Patients with suspected visceral leishmaniasis in Istanbul

Cakan H., Saribas S., Oz V., Polat E., Aslan M., Kocazeybek B.

AFRICAN JOURNAL OF MICROBIOLOGY RESEARCH, vol.4, no.2, pp.103-109, 2010 (SCI-Expanded) identifier

  • Publication Type: Article / Article
  • Volume: 4 Issue: 2
  • Publication Date: 2010
  • Journal Indexes: Science Citation Index Expanded (SCI-EXPANDED)
  • Page Numbers: pp.103-109
  • Istanbul University Affiliated: Yes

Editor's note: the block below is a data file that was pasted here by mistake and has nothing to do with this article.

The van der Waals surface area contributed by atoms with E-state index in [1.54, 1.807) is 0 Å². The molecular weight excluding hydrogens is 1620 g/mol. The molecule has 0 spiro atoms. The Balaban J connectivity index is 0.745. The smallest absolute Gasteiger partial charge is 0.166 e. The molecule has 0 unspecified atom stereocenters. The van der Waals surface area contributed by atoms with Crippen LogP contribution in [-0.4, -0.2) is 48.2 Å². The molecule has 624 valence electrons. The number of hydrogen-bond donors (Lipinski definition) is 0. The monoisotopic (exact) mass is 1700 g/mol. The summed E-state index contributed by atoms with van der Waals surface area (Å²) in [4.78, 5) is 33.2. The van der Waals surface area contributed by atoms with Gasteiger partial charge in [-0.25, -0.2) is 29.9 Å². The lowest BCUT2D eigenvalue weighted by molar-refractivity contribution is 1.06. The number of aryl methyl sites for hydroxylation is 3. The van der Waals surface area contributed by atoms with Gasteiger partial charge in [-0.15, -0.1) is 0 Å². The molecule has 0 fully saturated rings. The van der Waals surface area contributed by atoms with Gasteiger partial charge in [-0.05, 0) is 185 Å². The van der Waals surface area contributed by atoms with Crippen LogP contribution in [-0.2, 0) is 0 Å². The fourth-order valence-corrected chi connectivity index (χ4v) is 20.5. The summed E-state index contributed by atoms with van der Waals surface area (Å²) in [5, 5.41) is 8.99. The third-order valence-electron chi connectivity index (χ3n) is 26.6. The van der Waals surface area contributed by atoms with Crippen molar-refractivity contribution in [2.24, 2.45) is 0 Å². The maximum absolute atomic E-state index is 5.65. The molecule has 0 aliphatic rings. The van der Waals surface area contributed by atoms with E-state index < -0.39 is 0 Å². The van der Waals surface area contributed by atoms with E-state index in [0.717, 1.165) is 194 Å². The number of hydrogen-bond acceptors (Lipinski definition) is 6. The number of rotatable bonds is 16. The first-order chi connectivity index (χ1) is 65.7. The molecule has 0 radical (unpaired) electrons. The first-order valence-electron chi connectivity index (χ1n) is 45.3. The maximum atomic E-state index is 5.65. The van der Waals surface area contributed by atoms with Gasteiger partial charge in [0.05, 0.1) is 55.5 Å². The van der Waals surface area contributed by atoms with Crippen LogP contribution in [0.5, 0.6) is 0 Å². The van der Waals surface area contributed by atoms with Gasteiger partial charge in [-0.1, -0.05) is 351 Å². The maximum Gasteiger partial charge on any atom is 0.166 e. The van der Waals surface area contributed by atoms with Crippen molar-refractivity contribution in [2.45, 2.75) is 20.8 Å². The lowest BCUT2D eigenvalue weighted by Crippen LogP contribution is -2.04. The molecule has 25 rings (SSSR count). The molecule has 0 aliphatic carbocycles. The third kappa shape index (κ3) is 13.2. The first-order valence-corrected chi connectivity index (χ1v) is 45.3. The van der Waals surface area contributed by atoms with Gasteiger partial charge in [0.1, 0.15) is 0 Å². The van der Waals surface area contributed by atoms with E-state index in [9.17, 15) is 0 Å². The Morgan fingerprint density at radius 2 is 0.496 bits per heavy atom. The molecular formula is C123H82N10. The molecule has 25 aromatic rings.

We performed a four year study to investigate the Visceral Leishmaniasis (VL) cases in, Turkey. Fifty-nine patients with suspected VL from Istanbul were included in this work. Bone marrow and blood samples of these patients were tested for possible VL infection using several methods including serological tests, microscopy, PCR. Nineteen (32.2%) patients had positive results for VL after one or more of the tests performed, while only 7 patients (11.8%) had positive results with all the tests including Giemsa stain. Four (6.8%) patients had negative results based on all the serological tests performed except for positive results with Giemsa stain, culture and PCR. The other 4 (6.8%) patients had positive results with Formol-gel, ELISA IgG (> 1.1 ISR) and IFAT IgG, (> 1/256) but negative results were obtained with direct microscopic examination, culture and PCR. Using PCR Leishmania infantum DNA was detected in 11(18.6%) of the (Leishmania) cultures originated from the bone marrow samples. Plasmodium vivax was found in 2 (3.4%) patients and leptospira was detected in 1 (1.7%) patient. One (1.7%) patient was diagnosed with Pneumonia (Streptococcus pneumoniae). Forty (67.8%) patients had negative results after direct microscopic examination, culture, serological tests and PCR. The kappa coefficients k = 0.80 k = 1.00, k = 0.51, k = 0.55 and k = 0.45 were evaluated for PCR and direct microscopic examination, PCR and culture, PCR and ELISA, PCR and IFAT and PCR and Formol-Gel, as perfect agreement, perfect agreement, moderate agreement and moderate agreement fair moderate, respectively. The probability values (p) for comparisons of all the above tests with PCR showed a significant correlation (p < 0.000) In conclusion, we found that no single method alone was sufficient enough to diagnose VL accurately; however, combined with PCR, all these methods can reveal better and sensitive results ultimately leading to a correct diagnosis. We also suggest that PCR has to be applied with other laboratory diagnostic tests in order to increase the sensitivity in diagnosis and decrease the possible defects in diagnosis.